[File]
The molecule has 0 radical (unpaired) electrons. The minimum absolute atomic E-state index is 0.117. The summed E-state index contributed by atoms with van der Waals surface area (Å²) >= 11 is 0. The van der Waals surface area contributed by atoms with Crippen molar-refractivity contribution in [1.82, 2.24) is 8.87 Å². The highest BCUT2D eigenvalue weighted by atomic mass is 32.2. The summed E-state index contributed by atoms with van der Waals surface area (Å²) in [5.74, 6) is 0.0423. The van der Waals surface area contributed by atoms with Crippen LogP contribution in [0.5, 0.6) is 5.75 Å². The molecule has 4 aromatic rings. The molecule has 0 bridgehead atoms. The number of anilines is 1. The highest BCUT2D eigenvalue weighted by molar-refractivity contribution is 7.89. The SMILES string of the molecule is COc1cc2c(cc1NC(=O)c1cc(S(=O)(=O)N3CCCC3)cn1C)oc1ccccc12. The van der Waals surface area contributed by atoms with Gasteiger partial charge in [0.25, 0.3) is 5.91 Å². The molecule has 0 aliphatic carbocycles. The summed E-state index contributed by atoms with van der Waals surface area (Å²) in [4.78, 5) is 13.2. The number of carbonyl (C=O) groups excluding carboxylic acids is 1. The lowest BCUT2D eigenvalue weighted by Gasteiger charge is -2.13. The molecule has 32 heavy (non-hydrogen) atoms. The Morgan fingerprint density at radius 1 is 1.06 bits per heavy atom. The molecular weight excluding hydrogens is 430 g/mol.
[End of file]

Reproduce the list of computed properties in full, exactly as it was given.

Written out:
The molecule has 0 radical (unpaired) electrons. The minimum absolute atomic E-state index is 0.117. The summed E-state index contributed by atoms with van der Waals surface area (Å²) >= 11 is 0. The van der Waals surface area contributed by atoms with Crippen molar-refractivity contribution in [1.82, 2.24) is 8.87 Å². The highest BCUT2D eigenvalue weighted by atomic mass is 32.2. The summed E-state index contributed by atoms with van der Waals surface area (Å²) in [5.74, 6) is 0.0423. The van der Waals surface area contributed by atoms with Crippen LogP contribution in [0.5, 0.6) is 5.75 Å². The molecule has 4 aromatic rings. The molecule has 0 bridgehead atoms. The number of anilines is 1. The highest BCUT2D eigenvalue weighted by molar-refractivity contribution is 7.89. The SMILES string of the molecule is COc1cc2c(cc1NC(=O)c1cc(S(=O)(=O)N3CCCC3)cn1C)oc1ccccc12. The van der Waals surface area contributed by atoms with Gasteiger partial charge in [0.25, 0.3) is 5.91 Å². The molecule has 0 aliphatic carbocycles. The summed E-state index contributed by atoms with van der Waals surface area (Å²) in [4.78, 5) is 13.2. The number of carbonyl (C=O) groups excluding carboxylic acids is 1. The lowest BCUT2D eigenvalue weighted by Gasteiger charge is -2.13. The molecule has 32 heavy (non-hydrogen) atoms. The Morgan fingerprint density at radius 1 is 1.06 bits per heavy atom. The molecular weight excluding hydrogens is 430 g/mol.